Get the right bike and you'll have no trouble keeping your kid riding.
How to choose wisely from the mass of kids mountain bikes that are available. We show you what’s important and what isn’t. PLUS tips on keeping kids riding.
Kids mountain bikes
Seven options to get your kids rolling on real bikes.
1. The Hope Academy
Kicking off with something a bit different. The Hope Academy is essentially a subscription service to a whole range of kids bikes. The idea being that pay your £6 a month and when the time comes you simply request the next bike in the scheme for your ever-growing little one. As you’d expect from Hope the bikes are all ‘proper bikes’ with great spec and a keen eye on keeping thing lightweight
2. Wishbone Bike
The £160 Wishbone is two bikes in one; it’s a three wheeler that converts into a two wheeler. The idea being that when your kid is really young they can use the trike option and when their legs have grown and it’s time to learn about two wheels, you can convert it onto a balance bike. Not only that but it’s also two balance bikes! A clever bit of design allows you to flip the bike over, swap the seatpost upside-down and you have a larger size balance bike. Cunning and money saving too.
3. Cube Cubie 120
Dig the whole Plus bike vibe and function on the £120 Cube Cutie. The large balloon-like tyres afford the rollover and comfort of a much larger wheel rim – and the extra stability and traction of a mini Plus bike – even though the rims used here are still only 12in diameter. You could also run smaller 12in tyres on it to ‘slam’ the bike down if your kid hasn’t quite got the leg length yet (put the balloon tyres back on when your kid has grown a bit – sorted).
4. Islabikes and Islabikes Pro Series
Islabikes are the go-to brand when it comes to cyclists buying bikes for their sprogs. Islabikes started the whole ‘proper bikes for kids’ thing many years ago and they are definitely well worth checking out. Their standard range is extremely well thoguht out and uncompromising in design.
The more costly Pro Series is a new concept from Islabikes. Super lightweight, top spec, carbon stuff, RockShox forks, 1x drivetrains…all with a price tag to match.
5. Orange Zest
26in wheels aren’t dead! In a funny way, kids bikes accidentally reveal a lot about how modern mountain bike sizing and geometry is headed. Namely, matching your height to your wheel size. The £975 Orange Zest is very much in the vein of any modern Orange hardtaill; contemporary geometry designed to handle technical trails and inspire fun and confidence. Single-ring setups and dropper post cable routing too.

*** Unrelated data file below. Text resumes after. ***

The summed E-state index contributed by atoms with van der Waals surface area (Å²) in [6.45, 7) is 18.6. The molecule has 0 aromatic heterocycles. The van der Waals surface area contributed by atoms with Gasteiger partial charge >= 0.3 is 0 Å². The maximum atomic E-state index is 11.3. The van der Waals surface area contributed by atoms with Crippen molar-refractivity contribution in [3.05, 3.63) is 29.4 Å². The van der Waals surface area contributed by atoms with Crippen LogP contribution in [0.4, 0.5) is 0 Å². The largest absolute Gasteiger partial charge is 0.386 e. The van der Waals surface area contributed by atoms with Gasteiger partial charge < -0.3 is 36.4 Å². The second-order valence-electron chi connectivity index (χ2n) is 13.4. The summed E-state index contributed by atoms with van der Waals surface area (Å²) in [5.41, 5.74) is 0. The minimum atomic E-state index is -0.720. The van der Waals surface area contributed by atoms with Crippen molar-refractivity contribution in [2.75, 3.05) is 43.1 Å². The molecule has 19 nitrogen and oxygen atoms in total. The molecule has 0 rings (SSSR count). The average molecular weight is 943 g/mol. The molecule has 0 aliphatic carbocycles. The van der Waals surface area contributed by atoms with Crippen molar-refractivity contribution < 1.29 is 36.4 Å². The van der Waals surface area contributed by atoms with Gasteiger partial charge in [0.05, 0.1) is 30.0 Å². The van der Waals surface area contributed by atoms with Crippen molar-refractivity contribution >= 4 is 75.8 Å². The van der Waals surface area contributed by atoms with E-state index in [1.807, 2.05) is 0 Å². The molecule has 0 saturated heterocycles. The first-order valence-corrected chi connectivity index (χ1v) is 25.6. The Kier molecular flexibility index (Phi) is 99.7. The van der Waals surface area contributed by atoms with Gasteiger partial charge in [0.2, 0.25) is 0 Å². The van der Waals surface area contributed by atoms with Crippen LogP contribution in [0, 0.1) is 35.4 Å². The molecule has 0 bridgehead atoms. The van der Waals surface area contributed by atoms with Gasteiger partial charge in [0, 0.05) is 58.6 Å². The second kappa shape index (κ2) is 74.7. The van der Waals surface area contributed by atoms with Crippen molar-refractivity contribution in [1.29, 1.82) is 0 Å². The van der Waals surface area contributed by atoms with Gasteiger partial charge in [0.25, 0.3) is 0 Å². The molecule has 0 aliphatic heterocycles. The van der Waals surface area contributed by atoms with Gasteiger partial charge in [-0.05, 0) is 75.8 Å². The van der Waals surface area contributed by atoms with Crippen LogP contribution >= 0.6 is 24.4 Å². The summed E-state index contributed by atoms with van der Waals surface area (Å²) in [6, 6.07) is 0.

6. Canyon kids bikes
Mail order bike brand Canyon has just revealed a range of Canyon kids’ mountain bikes. Three models in total for children aged 3 and up. The age range is 3 years and up. Or, in height terms, 98cm and taller. No they ain’t cheap but they are impressively specced and designed.
7. Early Rider
You may recognise these bikes form the Hope Academy listing at the start of this guide. Early Rider bikes are known for being lightweight and well made with a heavy emphasis on being stylish in a minimalist sort of way. It’s not just a case of form over function though. It’s more a case of having the function and sticking a bit of form on there too, just because. Everyone likes a cool looking bike. Their Belter bikes use a belt drive rather than a metal chain for a couple of reasons, 1) it won’t rust and go all grimy-oily and, 2) it’s much lighter than a hefty metal chain.
How to get your kids riding
Too busy childminding to ride? Follow our guide and take your mini shredders with you…
1. Know your route
Start with what you know best and don’t get fixated on finishing a specific route. If they can stop, play, or do bits again, that’s no problem. You can’t make it too easy for the first ride — your only goal on the first outing is to guarantee a fulfilled and happy finisher.
The first-timer distance calculator is half a kilometre for every year (so 2.5km for a five-year-old). Do a tiny loop you can finish in half an hour, tops — you can always add more if you think they can make it.
2. How hard?
Keep it easy. Being bumped about is tiring and demoralising, so stick to simple, smooth trails — they’ll soon go looking for challenges once ready. Dry trails on warm days are best — a bit of mud can be fun but wallowing through cold and wet is an acquired taste. Take the time to drop their saddles for obstacles; raise afterwards to make pedalling easier. Trail centres are ideal as there will be other mountain bikers cheering them on.
3. Bike choice
As we all know, wheel size matters — even more so for the tiny tearaway.
It might be a small step for you but their wheels are smaller and their bikes relatively heavier than yours. For 2 years + look at 12in wheels. 3+ go to 14in. 4+ should be 16in. 5+ to 20in. 7+ to 24in. 8+ to 26in.
4. Take the weight
Carry everything to feed them well, keep them warm and dry, replace their inner tubes, fix their bikes, bumps and bruises. Other than a (500ml) water bottle in a bottle cage, leave them burden-free. Kids on bikes can make The Tiger Who Came to Tea seem like a light eater, so take proper food: sandwiches, sweets, biscuits etc. Use energy products sparingly.
5. Accentuate the positive
We can all get a bit over-ambitious for our little loves but it’s not fun for them if we’re constantly coaching ‘at’ them and highlighting problems. Give a couple of broad tips before the start (the attack position/cruise on the pedals position and outside pedal-down on turns) and ‘big them up’ from time to time when they put the theory into practice.